Can our local banking leaders re-evaluate what good banking looks like based on the successful example of credit unions line Vancity? If we members of credit unions never ask or involve themselves in the direction of their credit union, the narrow economic growth paradigm will continue to erode away the cooperative and community wealth notion behind them. Credit unions should be natural homes for the type of sustainable enterprise that Vancity emulates.
In fact, it was why they were created in the U.S. in the mid-1920s. Maybe we need to elect a slate of directors at our credit unions that sees the virtues of a TBL focus? I am sure willing to help that cause. Do credit union members even know how to run for a position on your board? From the few local credit union websites I have examined, it is not at all transparent, a key principle of both the Principles for Responsible Investment and the Principles of Responsible Banking. We have a long way to go.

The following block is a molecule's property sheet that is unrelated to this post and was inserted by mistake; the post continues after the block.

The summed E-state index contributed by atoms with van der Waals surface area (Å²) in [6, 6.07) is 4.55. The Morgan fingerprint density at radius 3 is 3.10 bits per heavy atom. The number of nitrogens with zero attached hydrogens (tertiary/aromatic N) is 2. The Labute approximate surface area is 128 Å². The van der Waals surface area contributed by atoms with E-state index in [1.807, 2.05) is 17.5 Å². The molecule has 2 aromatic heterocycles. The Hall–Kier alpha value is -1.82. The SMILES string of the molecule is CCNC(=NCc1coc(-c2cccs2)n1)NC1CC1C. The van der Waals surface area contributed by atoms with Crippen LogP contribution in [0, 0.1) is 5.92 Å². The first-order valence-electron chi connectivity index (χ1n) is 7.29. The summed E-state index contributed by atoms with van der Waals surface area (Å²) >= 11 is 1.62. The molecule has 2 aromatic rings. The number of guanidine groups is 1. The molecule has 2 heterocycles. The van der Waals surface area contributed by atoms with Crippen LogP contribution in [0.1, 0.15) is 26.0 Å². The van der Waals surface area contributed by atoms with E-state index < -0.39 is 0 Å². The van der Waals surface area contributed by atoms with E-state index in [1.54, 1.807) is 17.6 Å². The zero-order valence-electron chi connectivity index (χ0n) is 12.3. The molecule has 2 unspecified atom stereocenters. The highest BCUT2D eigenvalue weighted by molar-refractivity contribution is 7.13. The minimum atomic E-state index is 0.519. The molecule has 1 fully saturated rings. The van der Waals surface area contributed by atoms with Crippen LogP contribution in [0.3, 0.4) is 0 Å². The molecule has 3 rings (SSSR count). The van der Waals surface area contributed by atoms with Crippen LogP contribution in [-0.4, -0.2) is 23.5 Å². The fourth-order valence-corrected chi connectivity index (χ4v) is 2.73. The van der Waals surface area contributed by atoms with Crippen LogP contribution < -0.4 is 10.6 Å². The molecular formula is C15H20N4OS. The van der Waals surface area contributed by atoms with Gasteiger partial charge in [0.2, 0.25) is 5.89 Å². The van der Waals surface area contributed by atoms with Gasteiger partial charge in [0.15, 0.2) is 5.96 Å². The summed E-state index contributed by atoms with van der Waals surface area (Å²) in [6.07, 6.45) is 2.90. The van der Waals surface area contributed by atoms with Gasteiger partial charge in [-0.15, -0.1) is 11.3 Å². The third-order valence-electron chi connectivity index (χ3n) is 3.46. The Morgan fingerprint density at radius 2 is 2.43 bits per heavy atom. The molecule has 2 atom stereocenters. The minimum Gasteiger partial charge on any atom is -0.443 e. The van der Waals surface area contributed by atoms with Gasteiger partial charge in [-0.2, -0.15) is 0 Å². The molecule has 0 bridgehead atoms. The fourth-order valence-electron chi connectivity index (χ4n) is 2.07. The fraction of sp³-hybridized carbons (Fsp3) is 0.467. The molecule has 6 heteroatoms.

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Terry Link
Terry Link is a retired MSU librarian, former founding director of the MSU Office of Campus Sustainability, and co-founder and former chair of the American Library Association’s Task Force on the Environment. He recently served as associate editor for the two-volume encyclopedia, Achieving Sustainability: Visions, Principles, and Practices(Gale/Cengage 2014). He has also served as executive director of a regional food bank and as a county commissioner. Currently he is president of Starting Now, LLC, a sustainability consulting firm, a Senior Fellow for the U.S. Partnership for Education for Sustainable Development and serves on numerous non-profit organization boards.
Terry Link